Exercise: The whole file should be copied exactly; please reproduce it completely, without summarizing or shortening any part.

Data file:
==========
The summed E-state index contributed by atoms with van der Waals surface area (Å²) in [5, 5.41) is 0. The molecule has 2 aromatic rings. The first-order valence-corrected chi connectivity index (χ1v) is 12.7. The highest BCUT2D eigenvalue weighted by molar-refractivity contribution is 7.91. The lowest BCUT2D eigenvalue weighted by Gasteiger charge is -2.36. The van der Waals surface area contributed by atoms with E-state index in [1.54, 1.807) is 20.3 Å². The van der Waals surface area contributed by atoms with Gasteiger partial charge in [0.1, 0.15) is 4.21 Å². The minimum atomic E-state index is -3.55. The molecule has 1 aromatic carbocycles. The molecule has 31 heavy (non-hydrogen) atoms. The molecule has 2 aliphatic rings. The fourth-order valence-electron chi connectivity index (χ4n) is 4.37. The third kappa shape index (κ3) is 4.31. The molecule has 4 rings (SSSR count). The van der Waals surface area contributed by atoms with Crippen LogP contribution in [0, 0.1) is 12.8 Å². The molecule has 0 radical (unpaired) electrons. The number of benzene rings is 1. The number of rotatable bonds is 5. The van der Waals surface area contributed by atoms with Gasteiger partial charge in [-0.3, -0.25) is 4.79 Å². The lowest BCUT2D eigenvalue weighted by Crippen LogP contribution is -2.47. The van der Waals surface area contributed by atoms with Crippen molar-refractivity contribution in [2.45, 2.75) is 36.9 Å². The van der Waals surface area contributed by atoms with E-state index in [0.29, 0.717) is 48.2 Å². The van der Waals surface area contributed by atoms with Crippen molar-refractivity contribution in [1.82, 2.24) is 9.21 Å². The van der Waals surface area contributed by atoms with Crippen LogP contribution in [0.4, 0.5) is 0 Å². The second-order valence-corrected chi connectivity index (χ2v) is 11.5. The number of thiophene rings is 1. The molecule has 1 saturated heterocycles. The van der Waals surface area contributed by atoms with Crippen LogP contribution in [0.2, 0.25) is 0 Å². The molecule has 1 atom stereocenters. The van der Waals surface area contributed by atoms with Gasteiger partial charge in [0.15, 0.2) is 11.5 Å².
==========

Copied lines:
The summed E-state index contributed by atoms with van der Waals surface area (Å²) in [5, 5.41) is 0. The molecule has 2 aromatic rings. The first-order valence-corrected chi connectivity index (χ1v) is 12.7. The highest BCUT2D eigenvalue weighted by molar-refractivity contribution is 7.91. The lowest BCUT2D eigenvalue weighted by Gasteiger charge is -2.36. The van der Waals surface area contributed by atoms with E-state index in [1.54, 1.807) is 20.3 Å². The van der Waals surface area contributed by atoms with Gasteiger partial charge in [0.1, 0.15) is 4.21 Å². The minimum atomic E-state index is -3.55. The molecule has 1 aromatic carbocycles. The molecule has 31 heavy (non-hydrogen) atoms. The molecule has 2 aliphatic rings. The fourth-order valence-electron chi connectivity index (χ4n) is 4.37. The third kappa shape index (κ3) is 4.31. The molecule has 4 rings (SSSR count). The van der Waals surface area contributed by atoms with Crippen LogP contribution in [0, 0.1) is 12.8 Å². The molecule has 0 radical (unpaired) electrons. The number of benzene rings is 1. The number of rotatable bonds is 5. The van der Waals surface area contributed by atoms with Gasteiger partial charge in [-0.3, -0.25) is 4.79 Å². The lowest BCUT2D eigenvalue weighted by Crippen LogP contribution is -2.47. The van der Waals surface area contributed by atoms with Crippen molar-refractivity contribution in [2.45, 2.75) is 36.9 Å². The van der Waals surface area contributed by atoms with E-state index in [0.29, 0.717) is 48.2 Å². The van der Waals surface area contributed by atoms with Crippen molar-refractivity contribution in [1.82, 2.24) is 9.21 Å². The van der Waals surface area contributed by atoms with Crippen LogP contribution in [0.4, 0.5) is 0 Å². The second-order valence-corrected chi connectivity index (χ2v) is 11.5. The number of thiophene rings is 1. The molecule has 1 saturated heterocycles. The van der Waals surface area contributed by atoms with Crippen LogP contribution in [0.2, 0.25) is 0 Å². The molecule has 1 atom stereocenters. The van der Waals surface area contributed by atoms with Gasteiger partial charge in [0.15, 0.2) is 11.5 Å².